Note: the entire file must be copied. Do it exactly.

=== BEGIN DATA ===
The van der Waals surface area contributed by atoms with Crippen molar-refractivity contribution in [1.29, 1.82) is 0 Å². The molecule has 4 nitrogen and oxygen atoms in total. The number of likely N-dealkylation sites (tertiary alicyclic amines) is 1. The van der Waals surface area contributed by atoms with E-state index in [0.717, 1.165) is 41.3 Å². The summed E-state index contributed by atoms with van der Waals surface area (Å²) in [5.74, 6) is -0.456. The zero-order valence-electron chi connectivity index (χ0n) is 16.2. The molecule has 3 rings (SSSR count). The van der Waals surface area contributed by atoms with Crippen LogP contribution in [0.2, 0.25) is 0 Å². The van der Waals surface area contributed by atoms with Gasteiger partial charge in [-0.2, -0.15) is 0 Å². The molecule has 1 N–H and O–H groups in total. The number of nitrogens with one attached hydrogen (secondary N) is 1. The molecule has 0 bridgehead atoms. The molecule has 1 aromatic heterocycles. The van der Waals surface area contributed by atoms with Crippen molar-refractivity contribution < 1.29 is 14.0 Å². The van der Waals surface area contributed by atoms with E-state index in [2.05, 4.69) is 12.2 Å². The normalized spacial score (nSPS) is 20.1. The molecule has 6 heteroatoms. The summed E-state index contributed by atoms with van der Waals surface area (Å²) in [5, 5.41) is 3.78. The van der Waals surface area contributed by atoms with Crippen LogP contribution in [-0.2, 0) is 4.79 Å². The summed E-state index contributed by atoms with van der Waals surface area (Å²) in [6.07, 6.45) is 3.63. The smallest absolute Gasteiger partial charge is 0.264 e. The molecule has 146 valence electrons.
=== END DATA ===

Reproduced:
The van der Waals surface area contributed by atoms with Crippen molar-refractivity contribution in [1.29, 1.82) is 0 Å². The molecule has 4 nitrogen and oxygen atoms in total. The number of likely N-dealkylation sites (tertiary alicyclic amines) is 1. The van der Waals surface area contributed by atoms with E-state index in [0.717, 1.165) is 41.3 Å². The summed E-state index contributed by atoms with van der Waals surface area (Å²) in [5.74, 6) is -0.456. The zero-order valence-electron chi connectivity index (χ0n) is 16.2. The molecule has 3 rings (SSSR count). The van der Waals surface area contributed by atoms with Crippen LogP contribution in [0.2, 0.25) is 0 Å². The van der Waals surface area contributed by atoms with Gasteiger partial charge in [-0.2, -0.15) is 0 Å². The molecule has 1 N–H and O–H groups in total. The number of nitrogens with one attached hydrogen (secondary N) is 1. The molecule has 0 bridgehead atoms. The molecule has 1 aromatic heterocycles. The van der Waals surface area contributed by atoms with Crippen molar-refractivity contribution < 1.29 is 14.0 Å². The van der Waals surface area contributed by atoms with E-state index in [2.05, 4.69) is 12.2 Å². The normalized spacial score (nSPS) is 20.1. The molecule has 6 heteroatoms. The summed E-state index contributed by atoms with van der Waals surface area (Å²) in [5, 5.41) is 3.78. The van der Waals surface area contributed by atoms with Crippen LogP contribution in [-0.2, 0) is 4.79 Å². The summed E-state index contributed by atoms with van der Waals surface area (Å²) in [6.07, 6.45) is 3.63. The smallest absolute Gasteiger partial charge is 0.264 e. The molecule has 146 valence electrons.